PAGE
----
Masmughans of Damavand

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Masmughans of Damavand
Masmughan-e Damavand

651–760
Capital Damavand
Languages Middle Persian, Caspian languages
Religion Zoroastrianism
Government Monarchy
Masmughan Mardanshah of Damavand (first)
Historical era Middle Ages
 -  Muslim conquest of Persia 651
 -  Abbasid conquest 760

The Masmughans of Damavand (Middle Persian: Masmughan-i Dumbawand, New Persian: Masmughan-e Damavand, meaning Great Magians of Damavand) were a local dynasty, which ruled Damavand and its surrounding areas from ca. 651 to 760. The founder of the dynasty was an Karenid[1] named Mardanshah of Damavand.

History[edit]

The Masmughans of Damavand are first mentioned by Al-Tabari, where the Masmughan Mardanshah of Damavand reportedly aided the Mihranid Siyavakhsh at Ray against the Arabs. The forces of Siyavakhsh and Mardanshah, were, however, defeated. Mardanshah then made peace with the Arabs in return for an annual tribute.[2]

In 748/749, Abu Muslim sought to subdue the Masmughan but his general Musa ibn Kab was ambushed by the local forces who enjoyed the advantage of the terrain, which forced him to return to Ray. In 758/759 due to disputes between Abarwiz and his brother who is simply called Masmughan in Arabic sources. Abarwiz then went over to the Caliph Al-Mansur who gave him a pension. In some Arabic sources Abarwiz is called Al-Masmughan Malik (malik of the Masmughans), and is known for his bravery.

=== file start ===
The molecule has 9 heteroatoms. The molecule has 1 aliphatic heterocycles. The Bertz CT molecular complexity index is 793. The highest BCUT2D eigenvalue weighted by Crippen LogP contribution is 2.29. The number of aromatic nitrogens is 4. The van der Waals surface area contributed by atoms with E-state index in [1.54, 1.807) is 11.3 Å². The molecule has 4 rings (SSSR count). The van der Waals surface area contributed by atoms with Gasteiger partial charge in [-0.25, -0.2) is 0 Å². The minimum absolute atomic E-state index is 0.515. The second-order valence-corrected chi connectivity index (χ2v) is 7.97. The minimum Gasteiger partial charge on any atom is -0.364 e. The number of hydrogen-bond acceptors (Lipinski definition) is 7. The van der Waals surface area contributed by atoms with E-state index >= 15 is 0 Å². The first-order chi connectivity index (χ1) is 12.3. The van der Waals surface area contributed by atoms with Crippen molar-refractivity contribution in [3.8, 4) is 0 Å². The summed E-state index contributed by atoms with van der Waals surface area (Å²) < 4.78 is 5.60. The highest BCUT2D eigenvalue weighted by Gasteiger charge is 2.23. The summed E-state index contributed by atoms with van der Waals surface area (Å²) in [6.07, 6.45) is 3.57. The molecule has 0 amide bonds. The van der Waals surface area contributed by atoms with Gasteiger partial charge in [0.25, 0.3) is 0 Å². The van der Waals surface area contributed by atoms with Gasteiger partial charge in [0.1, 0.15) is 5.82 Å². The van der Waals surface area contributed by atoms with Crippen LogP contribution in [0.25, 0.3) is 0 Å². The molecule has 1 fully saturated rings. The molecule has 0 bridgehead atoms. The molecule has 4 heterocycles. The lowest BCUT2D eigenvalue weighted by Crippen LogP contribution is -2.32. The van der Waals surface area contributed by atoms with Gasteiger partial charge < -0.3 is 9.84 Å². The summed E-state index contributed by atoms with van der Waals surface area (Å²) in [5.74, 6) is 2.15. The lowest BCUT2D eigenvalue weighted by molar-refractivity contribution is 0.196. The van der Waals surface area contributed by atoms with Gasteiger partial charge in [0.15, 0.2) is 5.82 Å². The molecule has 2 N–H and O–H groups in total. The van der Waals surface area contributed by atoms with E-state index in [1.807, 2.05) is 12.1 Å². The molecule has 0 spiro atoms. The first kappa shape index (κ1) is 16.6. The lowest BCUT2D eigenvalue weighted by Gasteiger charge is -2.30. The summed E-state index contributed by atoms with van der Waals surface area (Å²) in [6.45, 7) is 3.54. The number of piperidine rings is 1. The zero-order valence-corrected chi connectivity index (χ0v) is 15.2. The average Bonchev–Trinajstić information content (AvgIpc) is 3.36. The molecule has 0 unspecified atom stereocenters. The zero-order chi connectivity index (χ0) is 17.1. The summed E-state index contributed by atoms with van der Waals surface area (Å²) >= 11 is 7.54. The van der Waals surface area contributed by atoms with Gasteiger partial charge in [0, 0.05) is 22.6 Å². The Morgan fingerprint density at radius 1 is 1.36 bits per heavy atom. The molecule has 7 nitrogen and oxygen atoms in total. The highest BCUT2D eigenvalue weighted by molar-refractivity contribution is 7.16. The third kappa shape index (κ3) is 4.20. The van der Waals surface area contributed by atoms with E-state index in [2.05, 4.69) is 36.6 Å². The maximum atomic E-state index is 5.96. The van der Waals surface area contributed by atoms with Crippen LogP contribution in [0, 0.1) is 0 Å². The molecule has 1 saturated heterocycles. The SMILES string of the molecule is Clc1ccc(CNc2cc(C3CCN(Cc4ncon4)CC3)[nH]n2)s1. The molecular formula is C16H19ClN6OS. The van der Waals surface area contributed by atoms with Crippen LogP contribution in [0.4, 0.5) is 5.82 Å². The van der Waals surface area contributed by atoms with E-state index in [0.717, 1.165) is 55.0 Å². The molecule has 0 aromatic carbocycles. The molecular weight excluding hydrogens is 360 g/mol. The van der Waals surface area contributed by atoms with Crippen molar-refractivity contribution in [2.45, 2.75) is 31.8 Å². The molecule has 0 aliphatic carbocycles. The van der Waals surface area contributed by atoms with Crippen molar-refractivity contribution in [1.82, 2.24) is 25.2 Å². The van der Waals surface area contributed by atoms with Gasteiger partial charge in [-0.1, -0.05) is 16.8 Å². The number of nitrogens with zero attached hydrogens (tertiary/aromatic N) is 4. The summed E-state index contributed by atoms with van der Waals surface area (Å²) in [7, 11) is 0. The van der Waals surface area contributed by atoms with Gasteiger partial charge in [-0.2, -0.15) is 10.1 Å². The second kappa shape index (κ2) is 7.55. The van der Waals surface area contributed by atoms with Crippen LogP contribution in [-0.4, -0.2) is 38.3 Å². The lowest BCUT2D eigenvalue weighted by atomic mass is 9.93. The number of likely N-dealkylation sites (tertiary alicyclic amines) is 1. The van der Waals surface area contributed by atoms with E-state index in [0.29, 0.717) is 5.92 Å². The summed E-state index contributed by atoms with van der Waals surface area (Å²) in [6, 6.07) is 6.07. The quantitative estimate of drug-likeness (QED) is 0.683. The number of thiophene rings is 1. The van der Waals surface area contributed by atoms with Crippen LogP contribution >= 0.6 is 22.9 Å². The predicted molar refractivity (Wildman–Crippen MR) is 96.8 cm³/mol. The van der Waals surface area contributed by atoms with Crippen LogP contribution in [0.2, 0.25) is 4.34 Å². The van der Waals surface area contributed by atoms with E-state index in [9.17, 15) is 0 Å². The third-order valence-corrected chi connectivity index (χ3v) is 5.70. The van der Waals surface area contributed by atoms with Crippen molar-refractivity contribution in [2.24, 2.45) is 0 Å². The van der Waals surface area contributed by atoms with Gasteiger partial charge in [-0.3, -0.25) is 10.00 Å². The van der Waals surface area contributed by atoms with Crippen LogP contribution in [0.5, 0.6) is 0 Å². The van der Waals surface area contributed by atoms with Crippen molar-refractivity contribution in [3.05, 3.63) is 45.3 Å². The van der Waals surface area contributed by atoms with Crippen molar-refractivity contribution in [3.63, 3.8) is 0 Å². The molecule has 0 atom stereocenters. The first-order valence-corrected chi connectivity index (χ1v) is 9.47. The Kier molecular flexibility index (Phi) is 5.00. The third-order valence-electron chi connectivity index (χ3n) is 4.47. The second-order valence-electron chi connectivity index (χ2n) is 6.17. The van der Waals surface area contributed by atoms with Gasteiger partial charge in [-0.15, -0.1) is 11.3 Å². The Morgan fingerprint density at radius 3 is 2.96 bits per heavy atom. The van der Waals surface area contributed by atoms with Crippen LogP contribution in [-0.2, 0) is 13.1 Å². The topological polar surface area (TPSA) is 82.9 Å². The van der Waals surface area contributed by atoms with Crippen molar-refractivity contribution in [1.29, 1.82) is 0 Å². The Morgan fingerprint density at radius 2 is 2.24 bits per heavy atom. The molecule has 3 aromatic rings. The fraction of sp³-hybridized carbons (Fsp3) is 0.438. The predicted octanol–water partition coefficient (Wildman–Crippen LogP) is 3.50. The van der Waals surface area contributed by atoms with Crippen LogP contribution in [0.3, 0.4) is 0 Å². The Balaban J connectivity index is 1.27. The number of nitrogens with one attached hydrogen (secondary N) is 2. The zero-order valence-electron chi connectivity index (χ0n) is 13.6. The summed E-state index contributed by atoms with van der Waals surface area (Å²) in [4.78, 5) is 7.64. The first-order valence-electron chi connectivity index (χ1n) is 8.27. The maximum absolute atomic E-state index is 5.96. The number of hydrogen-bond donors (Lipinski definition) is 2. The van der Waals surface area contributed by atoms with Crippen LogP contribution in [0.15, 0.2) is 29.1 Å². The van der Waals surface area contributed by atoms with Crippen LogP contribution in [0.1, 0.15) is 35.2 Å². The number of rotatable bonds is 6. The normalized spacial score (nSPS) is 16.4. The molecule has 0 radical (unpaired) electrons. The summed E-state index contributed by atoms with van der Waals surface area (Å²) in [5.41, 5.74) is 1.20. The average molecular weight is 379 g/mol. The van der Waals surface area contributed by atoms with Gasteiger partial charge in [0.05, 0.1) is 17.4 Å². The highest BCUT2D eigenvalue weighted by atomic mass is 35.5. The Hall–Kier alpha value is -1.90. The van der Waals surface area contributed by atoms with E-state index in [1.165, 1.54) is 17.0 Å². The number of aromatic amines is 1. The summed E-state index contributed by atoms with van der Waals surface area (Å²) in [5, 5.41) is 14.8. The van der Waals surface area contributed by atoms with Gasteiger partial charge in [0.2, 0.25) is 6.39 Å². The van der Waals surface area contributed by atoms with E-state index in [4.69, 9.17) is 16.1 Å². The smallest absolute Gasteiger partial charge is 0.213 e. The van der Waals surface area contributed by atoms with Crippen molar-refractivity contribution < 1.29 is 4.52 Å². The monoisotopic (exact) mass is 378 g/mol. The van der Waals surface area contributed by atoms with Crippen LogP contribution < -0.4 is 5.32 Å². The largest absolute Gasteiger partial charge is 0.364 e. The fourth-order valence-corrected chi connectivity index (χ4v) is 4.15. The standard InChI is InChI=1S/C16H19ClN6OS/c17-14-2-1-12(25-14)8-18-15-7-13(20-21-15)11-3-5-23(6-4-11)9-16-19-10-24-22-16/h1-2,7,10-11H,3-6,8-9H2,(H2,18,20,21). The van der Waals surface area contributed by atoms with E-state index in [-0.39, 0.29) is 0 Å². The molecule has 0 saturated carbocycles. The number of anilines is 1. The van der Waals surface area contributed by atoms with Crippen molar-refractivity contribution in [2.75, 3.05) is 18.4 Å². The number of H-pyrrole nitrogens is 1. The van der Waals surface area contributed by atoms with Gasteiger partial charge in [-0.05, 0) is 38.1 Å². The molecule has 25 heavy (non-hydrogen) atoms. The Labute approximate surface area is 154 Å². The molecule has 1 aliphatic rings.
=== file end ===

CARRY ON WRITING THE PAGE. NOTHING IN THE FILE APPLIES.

In 760, Masmughan, the brother of Abarwiz, was at war against his father-in-law, the Dabuyid ispahbadh Khurshid, but when heard about the Abbasid expedition to Tabaristan, he made peace with the latter. The Arabs then defeated the ispahbadh and the Masmughan, who was captured along with his daughters Bakhtariya and Shakla. One of these daughters became the wife of Al-Mahdi.

See also[edit]

References[edit]

  1. ^ Pourshariati (2008), pp. 253
  2. ^ "Maṣmug̲h̲an." Encyclopaedia of Islam, Second Edition. Edited by: P. Bearman, Th. Bianquis, C.E. Bosworth, E. van Donzel, W.P. Heinrichs. Brill Online, 2013. Reference. 30 November 2013 <http://referenceworks.brillonline.com/entries/encyclopaedia-of-islam-2/masmughan-COM_0702>

Sources[edit]